Impact of Dance Therapy on Parkinson’s Disease

Overview

Parkinson's disease (PD) affects ability of individuals to perform unconscious learned motor tasks, affects quality of life and has been associated with depression. The purpose of this study is to investigate the effect of dance therapy on motor performance, quality of life and depression in PD patients, by comparing certain symptoms between a group of subjects with PD who undergo ballroom dancing classes and a control group of subjects with PD. The investigators will assess mental status, severity of PD, quality of life and depression using rating scales. Subjects will be randomized to intervention and control group. Intervention group will participate in dance therapy for 12 weeks and will be examined at 12 and 20 weeks. Control group will be examined at same time intervals. Classes will follow a curriculum designed by Arthur Murray Dance Studio Staff. The investigators do not anticipate significant risk for participants.

Full Title of Study: “Impact of Dance Therapy on Parkinson’s Disease”

Study Type

  • Study Type: Interventional
  • Study Design
    • Allocation: Randomized
    • Intervention Model: Parallel Assignment
    • Primary Purpose: Supportive Care
    • Masking: None (Open Label)
  • Study Primary Completion Date: January 2013

Interventions

  • Behavioral: Ballroom Dancing Classes
    • bi-weekly, 12-Week ballroom dance classes

Arms, Groups and Cohorts

  • Active Comparator: intervention
    • group of patients receiving ballroom dancing classes
  • No Intervention: control
    • group of patients who will not receive dancing classes.

Clinical Trial Outcome Measures

Primary Measures

  • Effect of ballroom dancing classes on motor function in patients with Parkinson’s disease.
    • Time Frame: 3 and 5 months
    • The improvement in participant’s motor function will be measured by the UPRS III score. The aim is to detect an 18-20% difference in UPDRS III scores among the two groups.

Secondary Measures

  • Effect of ballroom dancing classes on depression in patients with Parkinson’s disease.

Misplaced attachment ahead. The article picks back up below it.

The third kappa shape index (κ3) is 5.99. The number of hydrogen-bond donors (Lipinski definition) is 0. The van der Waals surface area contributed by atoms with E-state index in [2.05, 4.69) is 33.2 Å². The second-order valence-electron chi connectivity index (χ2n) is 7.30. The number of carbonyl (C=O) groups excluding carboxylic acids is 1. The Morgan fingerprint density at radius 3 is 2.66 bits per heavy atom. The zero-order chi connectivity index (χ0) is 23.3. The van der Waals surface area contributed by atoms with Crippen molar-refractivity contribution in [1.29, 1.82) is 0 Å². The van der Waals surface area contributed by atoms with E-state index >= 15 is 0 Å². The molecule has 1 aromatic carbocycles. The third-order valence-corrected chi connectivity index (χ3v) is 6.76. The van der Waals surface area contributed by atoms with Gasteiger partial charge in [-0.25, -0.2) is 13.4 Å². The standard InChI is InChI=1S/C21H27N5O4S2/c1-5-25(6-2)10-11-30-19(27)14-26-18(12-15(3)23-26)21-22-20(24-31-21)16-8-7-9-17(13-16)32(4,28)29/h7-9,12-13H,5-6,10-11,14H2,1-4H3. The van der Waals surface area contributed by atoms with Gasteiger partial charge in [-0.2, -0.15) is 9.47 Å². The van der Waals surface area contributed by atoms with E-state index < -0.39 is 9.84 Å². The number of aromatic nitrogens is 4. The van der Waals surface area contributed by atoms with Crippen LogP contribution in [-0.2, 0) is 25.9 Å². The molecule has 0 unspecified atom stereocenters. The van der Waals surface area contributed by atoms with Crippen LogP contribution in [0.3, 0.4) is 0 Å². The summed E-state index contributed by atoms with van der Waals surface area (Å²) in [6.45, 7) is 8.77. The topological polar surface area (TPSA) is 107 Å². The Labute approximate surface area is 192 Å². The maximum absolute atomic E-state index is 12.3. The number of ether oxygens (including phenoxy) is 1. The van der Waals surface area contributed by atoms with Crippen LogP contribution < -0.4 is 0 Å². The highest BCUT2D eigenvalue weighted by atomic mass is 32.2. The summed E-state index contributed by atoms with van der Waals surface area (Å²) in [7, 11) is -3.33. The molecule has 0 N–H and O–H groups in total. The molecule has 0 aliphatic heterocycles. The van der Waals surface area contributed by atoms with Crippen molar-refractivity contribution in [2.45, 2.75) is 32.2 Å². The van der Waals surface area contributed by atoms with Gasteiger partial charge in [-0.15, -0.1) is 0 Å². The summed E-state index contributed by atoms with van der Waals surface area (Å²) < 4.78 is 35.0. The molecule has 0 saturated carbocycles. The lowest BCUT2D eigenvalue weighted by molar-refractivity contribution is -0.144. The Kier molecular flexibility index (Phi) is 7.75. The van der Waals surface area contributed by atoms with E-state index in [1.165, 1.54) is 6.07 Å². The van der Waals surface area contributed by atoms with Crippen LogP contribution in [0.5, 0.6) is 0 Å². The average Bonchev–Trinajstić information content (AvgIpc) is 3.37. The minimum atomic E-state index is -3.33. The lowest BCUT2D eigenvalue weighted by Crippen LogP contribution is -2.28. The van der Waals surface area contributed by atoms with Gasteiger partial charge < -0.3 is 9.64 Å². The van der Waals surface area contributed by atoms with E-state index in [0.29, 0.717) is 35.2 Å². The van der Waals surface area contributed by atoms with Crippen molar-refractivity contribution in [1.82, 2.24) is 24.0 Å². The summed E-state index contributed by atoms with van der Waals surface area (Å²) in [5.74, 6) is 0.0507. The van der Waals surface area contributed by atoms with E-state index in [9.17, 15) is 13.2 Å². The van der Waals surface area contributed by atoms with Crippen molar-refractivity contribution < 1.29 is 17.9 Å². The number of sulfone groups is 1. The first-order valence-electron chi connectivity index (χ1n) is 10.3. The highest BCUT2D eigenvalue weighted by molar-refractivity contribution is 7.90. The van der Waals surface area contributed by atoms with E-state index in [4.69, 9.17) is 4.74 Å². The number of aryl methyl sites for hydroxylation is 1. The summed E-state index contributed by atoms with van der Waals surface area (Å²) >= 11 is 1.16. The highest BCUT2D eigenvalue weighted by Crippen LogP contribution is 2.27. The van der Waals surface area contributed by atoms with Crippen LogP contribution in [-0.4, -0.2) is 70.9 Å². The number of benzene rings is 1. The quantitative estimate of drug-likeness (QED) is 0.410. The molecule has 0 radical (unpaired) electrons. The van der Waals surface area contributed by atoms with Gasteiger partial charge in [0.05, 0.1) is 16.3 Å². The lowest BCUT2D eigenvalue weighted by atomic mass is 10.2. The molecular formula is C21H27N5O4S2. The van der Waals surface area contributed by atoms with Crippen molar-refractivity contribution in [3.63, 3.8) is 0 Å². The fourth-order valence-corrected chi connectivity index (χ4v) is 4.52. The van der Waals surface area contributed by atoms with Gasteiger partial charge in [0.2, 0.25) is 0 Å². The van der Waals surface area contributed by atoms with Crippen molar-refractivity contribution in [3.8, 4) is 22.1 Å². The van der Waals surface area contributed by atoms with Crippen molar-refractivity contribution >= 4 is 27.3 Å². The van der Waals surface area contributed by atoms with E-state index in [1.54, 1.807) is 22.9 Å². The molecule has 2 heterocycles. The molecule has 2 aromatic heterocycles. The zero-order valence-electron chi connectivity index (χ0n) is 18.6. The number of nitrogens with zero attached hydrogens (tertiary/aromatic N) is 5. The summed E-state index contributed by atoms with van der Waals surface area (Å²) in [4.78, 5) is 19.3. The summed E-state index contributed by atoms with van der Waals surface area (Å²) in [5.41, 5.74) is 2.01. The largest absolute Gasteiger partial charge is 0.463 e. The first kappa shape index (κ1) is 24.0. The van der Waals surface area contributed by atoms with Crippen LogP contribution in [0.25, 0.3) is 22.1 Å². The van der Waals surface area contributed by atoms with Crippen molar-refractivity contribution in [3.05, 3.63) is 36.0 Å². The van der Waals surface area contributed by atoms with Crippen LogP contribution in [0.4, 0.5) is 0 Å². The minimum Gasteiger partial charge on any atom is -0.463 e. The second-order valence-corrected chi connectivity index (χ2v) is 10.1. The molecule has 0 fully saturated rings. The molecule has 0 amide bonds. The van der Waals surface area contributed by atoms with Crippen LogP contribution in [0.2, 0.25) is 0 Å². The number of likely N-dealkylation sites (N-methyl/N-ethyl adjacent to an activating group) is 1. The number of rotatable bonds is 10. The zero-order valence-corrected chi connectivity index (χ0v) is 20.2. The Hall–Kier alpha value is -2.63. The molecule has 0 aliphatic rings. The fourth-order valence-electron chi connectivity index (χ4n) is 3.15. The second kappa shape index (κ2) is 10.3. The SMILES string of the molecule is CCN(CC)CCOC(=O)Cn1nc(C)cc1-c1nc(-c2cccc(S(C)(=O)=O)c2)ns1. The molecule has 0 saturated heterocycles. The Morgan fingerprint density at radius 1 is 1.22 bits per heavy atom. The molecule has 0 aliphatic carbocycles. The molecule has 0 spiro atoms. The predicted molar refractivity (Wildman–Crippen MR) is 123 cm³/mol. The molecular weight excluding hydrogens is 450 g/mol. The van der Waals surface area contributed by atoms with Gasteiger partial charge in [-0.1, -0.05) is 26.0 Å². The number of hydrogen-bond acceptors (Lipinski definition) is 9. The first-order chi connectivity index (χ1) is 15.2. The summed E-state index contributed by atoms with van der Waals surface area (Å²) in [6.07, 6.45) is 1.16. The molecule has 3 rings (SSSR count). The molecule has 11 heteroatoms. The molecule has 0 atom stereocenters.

• Time Frame: 3 and 5 months
    • The improvement in participant’s depression will be measured by the Hamilton Depression Scale.
  • Effect of ballroom dancing classes on quality of life of patients with Parkinson’s disease.
    • Time Frame: 3 and 5 months
    • The improvement in participant’s quality of life will be measured by the Parkinson’s Disease-39 questionnaire PDQ-39 scale.

Participating in This Clinical Trial

Inclusion Criteria

  • 18 years and older, both males and females, all races and all ethnicities
  • Idiopathic Parkinson's disease diagnosed using United Kingdom Parkinson's Disease Society brain bank diagnostic criteria
  • Mild to moderate disease severity (Stage 2 to 3 on the Modified Hoehn and Yahr scale)
  • Stable medication regimen for a minimum of 1 month before testing
  • Ability to ambulate independently without using a walking aid
  • Ability to give informed consent

Exclusion Criteria

  • Prior enrollment in a dancing class during the last 6 months
  • Presence of another neurological or medical disorder likely to affect gait or causing frequent falls (rheumatologic/orthopedic disease, stroke, myelopathy, severe neuropathy)
  • Significant cognitive decline (MMSE ≤ 24)
  • Visual deficit
  • Hearing deficit that impairs music perception
  • Psychotic symptoms
  • Symptomatic heart disease
  • Depression associated with suicidal ideation

Gender Eligibility: All

Minimum Age: 18 Years

Maximum Age: N/A

Are Healthy Volunteers Accepted: No

Investigator Details

  • Lead Sponsor
    • University of Arkansas
  • Provider of Information About this Clinical Study
    • Sponsor
  • Overall Official(s)
    • Nancy Maalouf, MD, Principal Investigator, University of Arkansas

References

Gelb DJ, Oliver E, Gilman S. Diagnostic criteria for Parkinson disease. Arch Neurol. 1999 Jan;56(1):33-9. Review.

Park A, Stacy M. Non-motor symptoms in Parkinson's disease. J Neurol. 2009 Aug;256 Suppl 3:293-8. doi: 10.1007/s00415-009-5240-1. Review.

Ransmayr G. Physical, occupational, speech and swallowing therapies and physical exercise in Parkinson's disease. J Neural Transm (Vienna). 2011 May;118(5):773-81. doi: 10.1007/s00702-011-0622-9. Epub 2011 Apr 3. Review.

Ellgring H, Seiler S, Perleth B, Frings W, Gasser T, Oertel W. Psychosocial aspects of Parkinson's disease. Neurology. 1993 Dec;43(12 Suppl 6):S41-4.

Barichella M, Cereda E, Pezzoli G. Major nutritional issues in the management of Parkinson's disease. Mov Disord. 2009 Oct 15;24(13):1881-92. doi: 10.1002/mds.22705. Review.

Joanna Briggs Institute. The Joanna Briggs Institute Best Practice Information Sheet: music as an intervention in hospitals. Nurs Health Sci. 2011 Mar;13(1):99-102. doi: 10.1111/j.1442-2018.2011.00583.x. Review.

Marwick C. Leaving concert hall for clinic, therapists now test music's 'charms'. JAMA. 1996 Jan 24-31;275(4):267-8.

Bradt J, Dileo C, Grocke D. Music interventions for mechanically ventilated patients. Cochrane Database Syst Rev. 2010 Dec 8;(12):CD006902. doi: 10.1002/14651858.CD006902.pub2. Review. Update in: Cochrane Database Syst Rev. 2014;12:CD006902.

Nilsson U. The anxiety- and pain-reducing effects of music interventions: a systematic review. AORN J. 2008 Apr;87(4):780-807. doi: 10.1016/j.aorn.2007.09.013. Review.

Glover H, Kalinowski J, Rastatter M, Stuart A. Effect of instruction to sing on stuttering frequency at normal and fast rates. Percept Mot Skills. 1996 Oct;83(2):511-22.

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